FMCSA Extends Collision Warning System Exemption; Says ‘No’ to Cameras As Mirrors

The Federal Motor Carrier Safety Administration has renewed an exemption that allows carriers to mount lane departure warning systems and collision mitigation cameras lower on the windshield of a truck.

According to CCJ magazine, FMCSA granted the exemption for a two-year period, ending Nov. 17, 2017. During the exemption period, carriers using lane departure warning systems and collision mitigation systems with sensors measuring 2 inches by 3.5 inches or smaller can mount the sensors no more than two inches below the upper edge of the area swept by the windshield wipers and outside the driver’s sight lines.

The agency said it did reserve the right to rescind the exemption if “carriers or drivers fail to comply with the terms of the exemption, if the exemption results in a lower level of safety than before or if continuation of the exemption wouldn’t be consistent with the “goals and objectives of regulations,” FMCSA says.

To comment on the exemption, visit www.regulations.gov and search Docket No. FMCSA-2010-0166.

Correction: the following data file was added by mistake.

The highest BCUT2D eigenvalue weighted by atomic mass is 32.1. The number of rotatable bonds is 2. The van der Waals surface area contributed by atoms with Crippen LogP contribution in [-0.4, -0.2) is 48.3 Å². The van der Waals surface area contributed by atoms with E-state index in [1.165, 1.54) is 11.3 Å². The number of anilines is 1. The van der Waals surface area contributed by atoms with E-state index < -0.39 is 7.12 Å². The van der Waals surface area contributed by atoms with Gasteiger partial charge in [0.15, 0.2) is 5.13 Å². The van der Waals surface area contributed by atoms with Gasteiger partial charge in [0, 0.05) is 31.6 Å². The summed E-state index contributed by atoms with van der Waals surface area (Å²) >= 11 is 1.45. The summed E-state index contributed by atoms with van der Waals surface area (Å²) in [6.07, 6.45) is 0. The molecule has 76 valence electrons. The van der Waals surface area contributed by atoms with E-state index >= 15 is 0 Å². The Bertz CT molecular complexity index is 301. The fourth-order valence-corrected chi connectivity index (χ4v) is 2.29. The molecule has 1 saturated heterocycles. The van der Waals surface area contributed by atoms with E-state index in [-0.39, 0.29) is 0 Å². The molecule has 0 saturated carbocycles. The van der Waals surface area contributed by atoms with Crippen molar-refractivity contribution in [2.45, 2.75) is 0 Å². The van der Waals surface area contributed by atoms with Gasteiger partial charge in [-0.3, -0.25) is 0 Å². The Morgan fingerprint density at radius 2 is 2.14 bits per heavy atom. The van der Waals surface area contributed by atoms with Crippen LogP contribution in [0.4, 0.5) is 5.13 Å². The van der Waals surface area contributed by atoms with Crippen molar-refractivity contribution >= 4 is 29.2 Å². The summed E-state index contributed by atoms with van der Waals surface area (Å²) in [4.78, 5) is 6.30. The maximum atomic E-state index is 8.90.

Meanwhile, FMCSA also denied an exemption request from to allow a company to use camera systems at the sides and rear of its 15 trucks in place of rear-view mirrors.

FMCSA cited federal regulations requiring all trucks and truck-tractors to be equipped with two rear-view mirrors, one on each side, attached to the outside of the truck.

Although the company wanted to install the camera system as part of a study to evaluate the safety and economic benefits of eliminating outside mirrors, “it did not provide evidence to enable the Agency to conclude that motor carriers operating vehicles without any rear-vision mirrors could achieve a level of safety that is equivalent to, or greater than, the level of safety that would be obtained by complying with the regulation,” FMCSA said in its decision.

According to CCJ, Daimler Trucks made a similar request to the DOT’s National Highway Traffic Safety Administration earlier this year, asking the agency to allow it to use camera and monitor systems instead of rearview mirrors on some of its vehicles, citing aerodynamic benefits and better fields-of-view as reasons why. NHTSA will likely make a separate decision regarding Daimler’s petition.

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